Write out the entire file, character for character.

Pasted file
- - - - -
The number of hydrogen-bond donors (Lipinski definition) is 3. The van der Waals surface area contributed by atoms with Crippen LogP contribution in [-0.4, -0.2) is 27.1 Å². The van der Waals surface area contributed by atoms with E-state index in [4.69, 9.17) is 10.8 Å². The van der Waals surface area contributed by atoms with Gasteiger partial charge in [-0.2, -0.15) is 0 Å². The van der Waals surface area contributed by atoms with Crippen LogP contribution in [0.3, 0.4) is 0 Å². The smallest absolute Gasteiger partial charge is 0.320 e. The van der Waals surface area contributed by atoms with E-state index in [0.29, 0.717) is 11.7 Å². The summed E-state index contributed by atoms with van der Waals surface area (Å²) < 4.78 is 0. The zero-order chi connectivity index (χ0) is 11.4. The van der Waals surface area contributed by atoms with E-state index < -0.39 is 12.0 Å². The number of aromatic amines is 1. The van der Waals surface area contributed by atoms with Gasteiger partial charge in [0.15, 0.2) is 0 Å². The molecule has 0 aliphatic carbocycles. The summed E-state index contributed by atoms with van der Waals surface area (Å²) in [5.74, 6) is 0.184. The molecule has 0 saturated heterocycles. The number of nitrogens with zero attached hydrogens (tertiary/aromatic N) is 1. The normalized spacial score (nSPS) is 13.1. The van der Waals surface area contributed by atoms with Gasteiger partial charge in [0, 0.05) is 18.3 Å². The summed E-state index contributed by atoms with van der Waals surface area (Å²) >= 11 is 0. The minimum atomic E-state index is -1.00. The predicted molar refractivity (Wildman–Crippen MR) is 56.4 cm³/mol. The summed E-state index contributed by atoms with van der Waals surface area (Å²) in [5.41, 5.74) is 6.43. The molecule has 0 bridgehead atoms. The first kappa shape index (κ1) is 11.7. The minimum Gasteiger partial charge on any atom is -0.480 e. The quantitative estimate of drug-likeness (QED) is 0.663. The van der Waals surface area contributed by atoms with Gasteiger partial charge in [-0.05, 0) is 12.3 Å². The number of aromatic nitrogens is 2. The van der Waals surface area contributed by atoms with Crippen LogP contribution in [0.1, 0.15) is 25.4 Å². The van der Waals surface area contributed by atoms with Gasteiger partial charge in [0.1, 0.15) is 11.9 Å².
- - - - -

The number of hydrogen-bond donors (Lipinski definition) is 3. The van der Waals surface area contributed by atoms with Crippen LogP contribution in [-0.4, -0.2) is 27.1 Å². The van der Waals surface area contributed by atoms with E-state index in [4.69, 9.17) is 10.8 Å². The van der Waals surface area contributed by atoms with Gasteiger partial charge in [-0.2, -0.15) is 0 Å². The van der Waals surface area contributed by atoms with Crippen LogP contribution in [0.3, 0.4) is 0 Å². The smallest absolute Gasteiger partial charge is 0.320 e. The van der Waals surface area contributed by atoms with E-state index in [0.29, 0.717) is 11.7 Å². The summed E-state index contributed by atoms with van der Waals surface area (Å²) < 4.78 is 0. The zero-order chi connectivity index (χ0) is 11.4. The van der Waals surface area contributed by atoms with E-state index < -0.39 is 12.0 Å². The number of aromatic amines is 1. The van der Waals surface area contributed by atoms with Gasteiger partial charge in [0.15, 0.2) is 0 Å². The molecule has 0 aliphatic carbocycles. The summed E-state index contributed by atoms with van der Waals surface area (Å²) in [5.74, 6) is 0.184. The molecule has 0 saturated heterocycles. The number of nitrogens with zero attached hydrogens (tertiary/aromatic N) is 1. The normalized spacial score (nSPS) is 13.1. The van der Waals surface area contributed by atoms with Gasteiger partial charge in [0, 0.05) is 18.3 Å². The summed E-state index contributed by atoms with van der Waals surface area (Å²) >= 11 is 0. The minimum atomic E-state index is -1.00. The predicted molar refractivity (Wildman–Crippen MR) is 56.4 cm³/mol. The summed E-state index contributed by atoms with van der Waals surface area (Å²) in [5.41, 5.74) is 6.43. The molecule has 0 bridgehead atoms. The first kappa shape index (κ1) is 11.7. The minimum Gasteiger partial charge on any atom is -0.480 e. The quantitative estimate of drug-likeness (QED) is 0.663. The van der Waals surface area contributed by atoms with Gasteiger partial charge in [-0.05, 0) is 12.3 Å². The number of aromatic nitrogens is 2. The van der Waals surface area contributed by atoms with Crippen LogP contribution in [0.1, 0.15) is 25.4 Å². The van der Waals surface area contributed by atoms with Gasteiger partial charge in [0.1, 0.15) is 11.9 Å².